The splitting of the female self which is a habitual theme in Bainbridge is present here too, in the relation between Ann and Pamela; and its contours are becoming clearer.20 The nameless ‘I’ of Harriet Said, Brenda in The Bottle Factory Outing and now Ann experience an impossibility of role: they cannot hold on to their ability to observe the world if they simultaneously have to be themselves observed objects, and so they slide into invisibility and project the contours which they seek to shed into their Others, Harriet, Freda, Pamela. It is as though the body itself is too much of a burden to bear, and must be exiled so that its shapes will not give away anything of the self's identity or gender; but whereas in Harriet Said, this process still permits of a terrible victory, and thus the disguise enables a real crime, by the time of Sweet William there is less to achieve, and disguise has become an unconscious device for its own sake. Where Sweet William, however, diverges more radically from the previous fictions is in its insistence on the role of the male in producing this projective self-mutilation: it is William's capacity for generating self-justifying fictions which reduces women to the actants of roles in a predetermined script. Thus also, by a reticulative process, it is male writers who have laid down the terms of female ‘character’.21 and Bainbridge's response is to move towards dispensing with this concept of ‘character’ altogether, rendering her women progressively more emptied, so that, paradoxically, they shall not fall victim to the domineering habits of masculine interpretation. What is rejected is the familiar recourse to the portrayal of a ‘rich inner life’ as a substitute for thwarted action: these women do not have rich inner lives, or if they do they salvage them only at the expense of articulacy, because their words are not valued. William, we are invited to suppose, is at best a pretty poor playwright, a second-rate Pinter, yet even as that he is in a position to transmit within the social body: to the extent that he is given credibility, as playwright, director and philanderer, there is a concomitant societal refusal to credit the different accounts of women, and at the same time a blocking of the paths for communication within the feminine. William's need to separate his life into compartments is itself a reflection of fear, fear that for women to talk about him rather than through him would be to produce him too as an object, and that this would sap his agential status in the world.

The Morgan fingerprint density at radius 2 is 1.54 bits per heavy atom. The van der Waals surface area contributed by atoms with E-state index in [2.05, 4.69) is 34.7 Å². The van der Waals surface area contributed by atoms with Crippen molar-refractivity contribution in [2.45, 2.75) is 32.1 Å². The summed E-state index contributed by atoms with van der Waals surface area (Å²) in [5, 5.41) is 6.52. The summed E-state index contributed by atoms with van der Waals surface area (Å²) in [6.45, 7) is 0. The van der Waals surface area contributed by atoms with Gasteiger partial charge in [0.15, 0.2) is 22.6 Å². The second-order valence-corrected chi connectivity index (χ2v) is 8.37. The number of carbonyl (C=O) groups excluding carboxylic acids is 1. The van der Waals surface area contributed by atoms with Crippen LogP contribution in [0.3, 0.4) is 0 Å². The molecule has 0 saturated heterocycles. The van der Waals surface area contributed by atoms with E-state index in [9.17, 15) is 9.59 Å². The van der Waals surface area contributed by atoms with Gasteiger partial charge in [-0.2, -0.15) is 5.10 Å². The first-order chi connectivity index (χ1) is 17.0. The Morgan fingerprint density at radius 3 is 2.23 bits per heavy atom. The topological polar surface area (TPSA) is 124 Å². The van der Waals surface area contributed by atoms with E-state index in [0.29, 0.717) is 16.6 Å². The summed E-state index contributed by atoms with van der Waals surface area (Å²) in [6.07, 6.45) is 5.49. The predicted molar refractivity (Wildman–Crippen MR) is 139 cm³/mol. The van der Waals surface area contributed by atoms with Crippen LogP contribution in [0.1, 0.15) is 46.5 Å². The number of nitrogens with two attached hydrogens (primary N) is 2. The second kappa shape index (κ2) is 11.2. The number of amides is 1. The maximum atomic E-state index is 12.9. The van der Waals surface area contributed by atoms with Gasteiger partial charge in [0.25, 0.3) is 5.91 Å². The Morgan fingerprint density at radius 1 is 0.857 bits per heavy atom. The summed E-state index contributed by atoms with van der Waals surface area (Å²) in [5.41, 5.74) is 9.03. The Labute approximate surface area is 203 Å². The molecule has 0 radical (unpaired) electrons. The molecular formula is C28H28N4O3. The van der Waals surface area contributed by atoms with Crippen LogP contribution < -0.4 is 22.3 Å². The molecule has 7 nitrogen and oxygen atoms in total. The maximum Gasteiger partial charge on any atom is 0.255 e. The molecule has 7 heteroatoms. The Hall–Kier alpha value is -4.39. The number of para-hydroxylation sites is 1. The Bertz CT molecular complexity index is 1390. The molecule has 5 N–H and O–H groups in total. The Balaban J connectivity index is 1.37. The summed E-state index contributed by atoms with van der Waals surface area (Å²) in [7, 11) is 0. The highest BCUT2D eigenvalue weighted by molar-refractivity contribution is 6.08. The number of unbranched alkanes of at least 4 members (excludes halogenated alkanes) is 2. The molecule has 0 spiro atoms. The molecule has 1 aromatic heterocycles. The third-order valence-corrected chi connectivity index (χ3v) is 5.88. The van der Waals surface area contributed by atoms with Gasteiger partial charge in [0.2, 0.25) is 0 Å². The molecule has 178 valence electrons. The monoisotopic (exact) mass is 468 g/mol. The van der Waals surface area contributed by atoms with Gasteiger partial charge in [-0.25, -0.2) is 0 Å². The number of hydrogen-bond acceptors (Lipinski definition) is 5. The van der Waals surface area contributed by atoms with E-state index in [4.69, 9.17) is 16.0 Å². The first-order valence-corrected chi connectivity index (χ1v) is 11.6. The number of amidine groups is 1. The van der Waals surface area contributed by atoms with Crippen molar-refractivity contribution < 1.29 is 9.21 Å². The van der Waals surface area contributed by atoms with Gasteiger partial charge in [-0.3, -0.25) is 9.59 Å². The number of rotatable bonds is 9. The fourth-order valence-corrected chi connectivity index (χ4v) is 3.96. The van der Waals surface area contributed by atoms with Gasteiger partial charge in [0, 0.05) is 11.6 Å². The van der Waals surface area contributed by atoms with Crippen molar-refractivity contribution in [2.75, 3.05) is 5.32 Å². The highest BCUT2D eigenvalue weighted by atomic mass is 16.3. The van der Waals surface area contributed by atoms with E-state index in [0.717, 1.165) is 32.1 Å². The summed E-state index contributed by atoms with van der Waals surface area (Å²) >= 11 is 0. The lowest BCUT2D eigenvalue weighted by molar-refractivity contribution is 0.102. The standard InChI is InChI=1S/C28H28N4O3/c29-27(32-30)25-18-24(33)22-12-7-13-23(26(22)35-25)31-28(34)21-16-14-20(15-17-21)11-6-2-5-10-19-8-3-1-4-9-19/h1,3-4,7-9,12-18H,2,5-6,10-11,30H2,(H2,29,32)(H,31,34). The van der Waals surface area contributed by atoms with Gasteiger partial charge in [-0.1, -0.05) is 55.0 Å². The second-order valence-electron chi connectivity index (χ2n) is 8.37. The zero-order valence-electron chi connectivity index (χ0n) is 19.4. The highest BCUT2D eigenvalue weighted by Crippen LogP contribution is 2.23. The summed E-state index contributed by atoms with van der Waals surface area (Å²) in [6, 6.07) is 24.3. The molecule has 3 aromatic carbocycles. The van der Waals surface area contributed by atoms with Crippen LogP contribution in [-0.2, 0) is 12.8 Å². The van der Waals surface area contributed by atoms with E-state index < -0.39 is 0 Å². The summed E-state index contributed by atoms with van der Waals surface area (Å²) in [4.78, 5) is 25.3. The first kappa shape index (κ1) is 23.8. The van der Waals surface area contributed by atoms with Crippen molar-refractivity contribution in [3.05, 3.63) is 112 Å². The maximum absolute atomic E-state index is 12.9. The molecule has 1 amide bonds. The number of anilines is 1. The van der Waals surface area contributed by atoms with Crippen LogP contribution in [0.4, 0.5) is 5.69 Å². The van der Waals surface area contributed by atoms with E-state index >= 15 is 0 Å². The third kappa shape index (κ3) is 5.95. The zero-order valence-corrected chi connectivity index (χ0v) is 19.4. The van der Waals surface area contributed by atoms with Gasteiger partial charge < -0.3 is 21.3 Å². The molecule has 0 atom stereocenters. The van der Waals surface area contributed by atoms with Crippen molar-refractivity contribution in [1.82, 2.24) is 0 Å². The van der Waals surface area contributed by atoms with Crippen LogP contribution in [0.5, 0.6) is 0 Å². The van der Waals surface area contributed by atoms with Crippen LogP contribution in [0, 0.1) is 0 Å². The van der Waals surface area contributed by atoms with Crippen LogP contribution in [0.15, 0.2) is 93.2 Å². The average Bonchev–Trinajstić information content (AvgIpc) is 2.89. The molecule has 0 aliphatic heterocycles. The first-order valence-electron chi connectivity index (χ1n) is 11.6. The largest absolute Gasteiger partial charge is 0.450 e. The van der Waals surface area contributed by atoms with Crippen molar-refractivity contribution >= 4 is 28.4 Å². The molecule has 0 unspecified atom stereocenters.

But for Alan, in A Quiet Life (1976), the choices available for the male are themselves limited by the ineradicable record of parental defeats and disasters.
Most of the time he thought about Janet Leyland—the way she looked at him, what she said, a certain mannerism she had, of touching the lobe of her ear when she was unsure. He wasn't lovesick or anything like that. He wasn't off his food. It was more that he was engrossed in her acceptance of him—his ideas, his cleverness. She thought he knew a lot. He came from a household that regarded men as inferior; they were fed first and deferred to in matters of business, but they weren't respected.22
Yet this experience of subjugation does not lead to rebellion: for Alan, ingrained habit is far too deeply laid.
He knew, somewhere at the back of his mind, that he could only hope to be an extension of his parents—he'd step a few paces further on, but not far. His progression was limited, as theirs had been. … He'd always be polite and watch his manners. Most likely he'd vote Conservative, in rebellion against his father.23